Now that all of the cutting, routing, and trimming is done you can move onto installing the Flooring Kit.

Give the van a good cleaning by dusting off the floors and removing any residue.

Adhere the flooring kit using Sikaflex 221 or similar adhesive for a nice permanent hold. If using lonseal, use the lonseal epoxy for a good seal. Take your time with this step, you'll thank yourself later.

Cover the floor with a protective layer of plastic, fabric, or paper to keep from damaging it as you continue.

Time for your Ceiling Kit!

Start one row at a time beginning from the center. Pause at rows 2 and 3 to connect and tuck away all of your puck lights before continuing.

Expect resistance at row 8 and 9. Across different vehicle models, the outside rows vary in hole position and width due to the manufacturing process, so be prepared to widen holes if needed.

Consider Leaving Out row 8 (driver side) until after the walls are up. We find it easy to access the wires if needed at this step, so we save it for last.

Finally - time to make the walls look pretty.

Start Simple with the door panels, this is good practice before you move onto wall panels. Also, if you mess up a panel practicing here, they're much easier to replace.

Move on to Lower Panels across the vehicle. When you get to the power side, feel free to make a large cutout to fish all of your wires out if they're being covered by a cabinet.

Move on to Upper Panels and expect this to go quite a bit smoother. If you have dimmers or outlets, now is the time to make your cutouts to pull the wires out. Avoid final wiring of any dimmers or outlets until the walls are in place and don't need to be removed.

Time to see this thing come together.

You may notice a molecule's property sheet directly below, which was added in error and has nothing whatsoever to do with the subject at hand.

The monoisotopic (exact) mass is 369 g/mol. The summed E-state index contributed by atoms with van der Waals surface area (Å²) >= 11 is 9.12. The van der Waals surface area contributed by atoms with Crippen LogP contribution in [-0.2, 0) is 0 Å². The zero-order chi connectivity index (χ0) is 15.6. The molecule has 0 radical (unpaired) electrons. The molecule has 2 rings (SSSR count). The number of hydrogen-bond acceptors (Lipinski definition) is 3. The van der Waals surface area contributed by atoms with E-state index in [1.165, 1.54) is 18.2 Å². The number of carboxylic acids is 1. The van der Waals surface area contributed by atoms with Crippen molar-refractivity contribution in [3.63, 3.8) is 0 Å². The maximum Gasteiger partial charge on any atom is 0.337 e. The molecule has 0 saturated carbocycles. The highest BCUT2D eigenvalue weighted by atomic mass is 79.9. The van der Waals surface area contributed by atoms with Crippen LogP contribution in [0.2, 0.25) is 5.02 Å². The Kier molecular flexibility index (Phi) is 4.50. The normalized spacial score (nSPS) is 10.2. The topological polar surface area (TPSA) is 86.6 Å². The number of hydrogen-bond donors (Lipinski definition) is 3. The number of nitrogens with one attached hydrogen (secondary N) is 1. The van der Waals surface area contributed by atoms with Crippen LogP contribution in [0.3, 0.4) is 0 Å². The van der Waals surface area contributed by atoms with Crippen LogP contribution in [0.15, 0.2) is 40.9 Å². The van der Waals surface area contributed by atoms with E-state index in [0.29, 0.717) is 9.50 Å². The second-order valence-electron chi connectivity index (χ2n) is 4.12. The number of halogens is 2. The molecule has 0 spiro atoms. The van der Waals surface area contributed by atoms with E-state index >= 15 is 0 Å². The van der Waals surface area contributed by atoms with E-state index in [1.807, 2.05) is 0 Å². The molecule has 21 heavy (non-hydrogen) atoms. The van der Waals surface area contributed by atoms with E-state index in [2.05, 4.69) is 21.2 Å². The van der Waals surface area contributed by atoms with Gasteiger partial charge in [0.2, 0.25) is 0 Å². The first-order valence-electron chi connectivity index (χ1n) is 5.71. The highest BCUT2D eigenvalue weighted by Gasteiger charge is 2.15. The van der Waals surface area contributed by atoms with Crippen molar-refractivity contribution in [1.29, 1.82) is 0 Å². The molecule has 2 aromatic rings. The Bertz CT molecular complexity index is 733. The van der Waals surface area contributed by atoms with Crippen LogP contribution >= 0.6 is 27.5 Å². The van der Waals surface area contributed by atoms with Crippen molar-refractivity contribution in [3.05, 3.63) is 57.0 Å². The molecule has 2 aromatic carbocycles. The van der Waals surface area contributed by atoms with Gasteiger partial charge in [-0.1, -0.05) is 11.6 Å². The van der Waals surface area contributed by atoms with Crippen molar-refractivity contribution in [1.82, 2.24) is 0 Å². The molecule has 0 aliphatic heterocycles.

Go for Garage Cabinets First. This is usually the hardest since they house your water and power systems, but it is vital to get the power system connected and test small items like lights and outlets before you go full bore installing the rest of the cabinets.

Look for Factory Holes on your wall panels that you can use to fasten our cabinetry. Use a 1" hole saw to create spacious mounting holes on the backings if the hole is obstructed.

Move on to Kitchen Cabinets next in your process. Usually they need wires fed into them, so now is a good time to bore holes in sidewalls to get your bluesea or appliances connected.

Note: Plumbing when your holes are already made is way easier the making holes in pre-installed cabinets!

Start mounting! Just like with base cabinetry, look for mounting holes that line up and make new ones if they don't.

Connect Dimmer Wiring and test before you really crank everything down.

Connect Upper Cabinets to one another using 1-1/4" wood screws if they're side by side for nice alignment and minimized chatter.

Our least favorite of steps: Plumbing.

Now is the time to connect your water pump, heater, water lines, and sink components.

Set a towel down under any components that may leak. Be sure to leak-test all of your lines and add ball valves generously to help isolate the system in case of leaks.

Congratulations! Almost done.

Now is the time to connect your bluesea, chargers, outlets, and small appliances. Test everything for proper function.

Make sure Fuses are safely selected for the right loads. Don't risk a fire! Consider adding a carbon monoxide detector if using a gas stove.

Your Dream Build is a few weekends away.